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Excerpts from Clay Shirky’s “A Group Is Its Own Worst Enemy”

by Michael Nielsen on June 2, 2008

Clay Shirky has an excellent essay – “A Group Is Its Own Worst Enemy” – on the problems that befall online groups, and would-be designers of scoial software (my rough otes). Here’s a few choice quotes:

Group structure is necessary to defend the group from itself… Constitutions are a necessary component of large, long-lived, heterogenous groups… As a group commits to its existence as a group, and begins to think that the group is good or important, the chance that they will begin to call for additional structure, in order to defend themselves from themselves, gets very, very high.

People who work on social software are closer in spirit to economists and political scientists than they are to people making compilers.

This pattern has happened over and over and over again. Someone built the system, they assumed certain user behaviors. The users came on and exhibited different behaviors.

Less is different — small groups of people can engage in kinds of interaction that large groups can’t.

Of the things you have to accept, the first is that you cannot completely separate technical and social issues.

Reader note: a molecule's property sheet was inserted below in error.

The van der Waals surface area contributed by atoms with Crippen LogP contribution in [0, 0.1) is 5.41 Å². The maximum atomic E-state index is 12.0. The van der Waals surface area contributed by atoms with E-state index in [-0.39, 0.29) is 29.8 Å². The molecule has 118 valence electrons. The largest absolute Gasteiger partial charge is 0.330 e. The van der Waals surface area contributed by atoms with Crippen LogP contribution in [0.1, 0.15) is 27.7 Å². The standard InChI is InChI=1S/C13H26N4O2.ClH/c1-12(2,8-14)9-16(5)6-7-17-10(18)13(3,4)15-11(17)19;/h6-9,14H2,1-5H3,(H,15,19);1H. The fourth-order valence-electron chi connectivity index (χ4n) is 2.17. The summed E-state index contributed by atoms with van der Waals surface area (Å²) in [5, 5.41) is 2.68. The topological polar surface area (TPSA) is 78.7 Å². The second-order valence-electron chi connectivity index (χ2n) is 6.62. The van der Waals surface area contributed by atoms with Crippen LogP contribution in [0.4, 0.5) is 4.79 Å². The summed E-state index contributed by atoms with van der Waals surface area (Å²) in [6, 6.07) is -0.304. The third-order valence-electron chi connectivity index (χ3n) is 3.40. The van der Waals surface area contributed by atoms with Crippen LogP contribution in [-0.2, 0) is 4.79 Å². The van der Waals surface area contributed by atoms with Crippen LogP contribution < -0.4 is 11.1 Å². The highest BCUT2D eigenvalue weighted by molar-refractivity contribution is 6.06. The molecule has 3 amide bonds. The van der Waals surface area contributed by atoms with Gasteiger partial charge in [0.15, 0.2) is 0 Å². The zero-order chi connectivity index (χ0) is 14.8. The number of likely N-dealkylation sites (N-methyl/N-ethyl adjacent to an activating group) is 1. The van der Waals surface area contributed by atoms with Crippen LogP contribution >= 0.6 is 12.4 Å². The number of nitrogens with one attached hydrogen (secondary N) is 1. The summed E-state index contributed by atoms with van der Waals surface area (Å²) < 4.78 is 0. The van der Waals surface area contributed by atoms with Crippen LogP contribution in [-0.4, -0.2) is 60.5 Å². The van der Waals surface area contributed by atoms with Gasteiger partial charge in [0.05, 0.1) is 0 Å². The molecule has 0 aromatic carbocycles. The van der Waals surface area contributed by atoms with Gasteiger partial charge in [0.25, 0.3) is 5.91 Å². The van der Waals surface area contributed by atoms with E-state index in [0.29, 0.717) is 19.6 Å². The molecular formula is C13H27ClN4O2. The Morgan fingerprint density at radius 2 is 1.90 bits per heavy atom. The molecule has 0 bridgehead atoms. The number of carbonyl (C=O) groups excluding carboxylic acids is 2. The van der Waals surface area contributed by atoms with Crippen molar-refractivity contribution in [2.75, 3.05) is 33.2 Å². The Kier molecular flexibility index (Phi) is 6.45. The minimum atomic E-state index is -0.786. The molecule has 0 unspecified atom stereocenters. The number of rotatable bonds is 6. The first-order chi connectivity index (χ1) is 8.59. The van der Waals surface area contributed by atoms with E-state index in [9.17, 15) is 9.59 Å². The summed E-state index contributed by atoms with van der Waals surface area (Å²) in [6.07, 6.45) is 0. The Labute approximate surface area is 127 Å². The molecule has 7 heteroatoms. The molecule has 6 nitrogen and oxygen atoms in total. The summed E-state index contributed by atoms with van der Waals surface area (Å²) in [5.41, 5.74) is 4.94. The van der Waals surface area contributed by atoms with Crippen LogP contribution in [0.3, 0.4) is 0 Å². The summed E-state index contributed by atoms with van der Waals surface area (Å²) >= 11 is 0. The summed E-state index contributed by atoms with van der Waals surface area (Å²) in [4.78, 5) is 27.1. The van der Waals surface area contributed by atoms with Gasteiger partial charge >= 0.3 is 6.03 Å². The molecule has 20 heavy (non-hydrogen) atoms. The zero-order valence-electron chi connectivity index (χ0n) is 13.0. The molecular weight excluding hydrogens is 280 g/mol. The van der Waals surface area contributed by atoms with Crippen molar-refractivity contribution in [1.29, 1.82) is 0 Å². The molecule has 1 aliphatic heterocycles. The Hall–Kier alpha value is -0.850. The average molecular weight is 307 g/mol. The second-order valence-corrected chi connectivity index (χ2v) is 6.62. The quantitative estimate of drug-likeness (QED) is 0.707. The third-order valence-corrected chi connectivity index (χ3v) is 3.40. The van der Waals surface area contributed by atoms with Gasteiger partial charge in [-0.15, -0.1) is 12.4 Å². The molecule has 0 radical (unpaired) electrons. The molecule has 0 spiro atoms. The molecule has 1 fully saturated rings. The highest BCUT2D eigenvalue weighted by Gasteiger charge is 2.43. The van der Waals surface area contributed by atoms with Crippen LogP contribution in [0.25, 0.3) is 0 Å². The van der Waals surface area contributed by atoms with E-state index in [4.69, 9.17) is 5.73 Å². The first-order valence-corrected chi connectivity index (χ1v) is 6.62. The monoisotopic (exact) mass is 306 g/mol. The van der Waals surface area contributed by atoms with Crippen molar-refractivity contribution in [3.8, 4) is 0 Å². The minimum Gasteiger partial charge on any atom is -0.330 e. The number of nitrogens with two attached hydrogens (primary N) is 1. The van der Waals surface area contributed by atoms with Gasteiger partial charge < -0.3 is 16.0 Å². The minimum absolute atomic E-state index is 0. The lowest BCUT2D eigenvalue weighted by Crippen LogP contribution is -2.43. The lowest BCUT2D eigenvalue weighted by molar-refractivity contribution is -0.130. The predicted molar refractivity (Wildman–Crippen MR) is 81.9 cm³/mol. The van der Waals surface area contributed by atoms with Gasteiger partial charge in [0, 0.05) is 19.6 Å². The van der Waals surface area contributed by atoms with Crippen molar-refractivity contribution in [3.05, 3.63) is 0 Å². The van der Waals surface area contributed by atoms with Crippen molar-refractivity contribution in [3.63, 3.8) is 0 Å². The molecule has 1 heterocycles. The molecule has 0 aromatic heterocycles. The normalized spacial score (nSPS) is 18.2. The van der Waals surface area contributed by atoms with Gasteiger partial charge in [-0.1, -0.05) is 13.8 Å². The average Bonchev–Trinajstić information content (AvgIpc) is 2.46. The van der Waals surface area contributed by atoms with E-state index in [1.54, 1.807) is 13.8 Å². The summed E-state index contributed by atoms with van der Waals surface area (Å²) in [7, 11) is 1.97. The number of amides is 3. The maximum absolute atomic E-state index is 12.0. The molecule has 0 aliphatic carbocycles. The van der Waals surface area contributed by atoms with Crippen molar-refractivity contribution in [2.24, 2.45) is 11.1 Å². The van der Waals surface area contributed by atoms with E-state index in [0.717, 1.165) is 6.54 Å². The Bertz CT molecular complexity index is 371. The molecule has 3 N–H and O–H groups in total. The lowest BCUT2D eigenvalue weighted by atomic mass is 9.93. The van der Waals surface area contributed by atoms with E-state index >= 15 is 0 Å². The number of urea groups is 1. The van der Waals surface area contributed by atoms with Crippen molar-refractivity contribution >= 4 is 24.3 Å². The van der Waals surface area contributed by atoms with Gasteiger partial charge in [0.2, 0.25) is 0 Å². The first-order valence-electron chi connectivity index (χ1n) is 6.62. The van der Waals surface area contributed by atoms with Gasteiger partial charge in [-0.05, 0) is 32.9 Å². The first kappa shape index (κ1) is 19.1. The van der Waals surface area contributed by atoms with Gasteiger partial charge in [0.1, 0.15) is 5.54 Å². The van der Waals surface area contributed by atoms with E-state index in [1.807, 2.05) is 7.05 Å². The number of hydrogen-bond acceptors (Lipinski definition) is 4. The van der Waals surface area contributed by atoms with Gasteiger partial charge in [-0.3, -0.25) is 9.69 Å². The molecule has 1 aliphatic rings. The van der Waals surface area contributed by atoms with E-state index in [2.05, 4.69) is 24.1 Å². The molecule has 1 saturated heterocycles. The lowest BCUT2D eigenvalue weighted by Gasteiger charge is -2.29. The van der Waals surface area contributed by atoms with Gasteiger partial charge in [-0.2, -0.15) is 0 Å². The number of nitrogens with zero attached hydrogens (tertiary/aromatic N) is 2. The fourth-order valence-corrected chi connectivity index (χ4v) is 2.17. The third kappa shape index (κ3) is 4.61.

the pattern that’s worked the most often, is to put into the hands of the group itself the responsibility for defining what value is, and defending that value, rather than trying to ascribe those things in the software upfront.

Members are different than users. A pattern will arise in which there is some group of users that cares more than average about the integrity and success of the group as a whole…. in all successful online communities that I’ve looked at, a core group arises that cares about and gardens effectively. Gardens the environment, to keep it growing, to keep it healthy… Now, the software does not always allow the core group to express itself, which is why I say you have to accept this. Because if the software doesn’t allow the core group to express itself, it will invent new ways of doing so.

absolute citizenship, with the idea that if you can log in, you are a citizen, is a harmful pattern, because it is the tyranny of the majority.

The world’s best reputation management system is right here, in the brain. And actually, it’s right here, in the back, in the emotional part of the brain… If you want a good reputation system, just let me remember who you are. And if you do me a favor, I’ll remember it. And I won’t store it in the front of my brain, I’ll store it here, in the back. I’ll just get a good feeling next time I get email from you; I won’t even remember why. And if you do me a disservice and I get email from you, my temples will start to throb, and I won’t even remember why. If you give users a way of remembering one another, reputation will happen, and that requires nothing more than simple and somewhat persistent handles.

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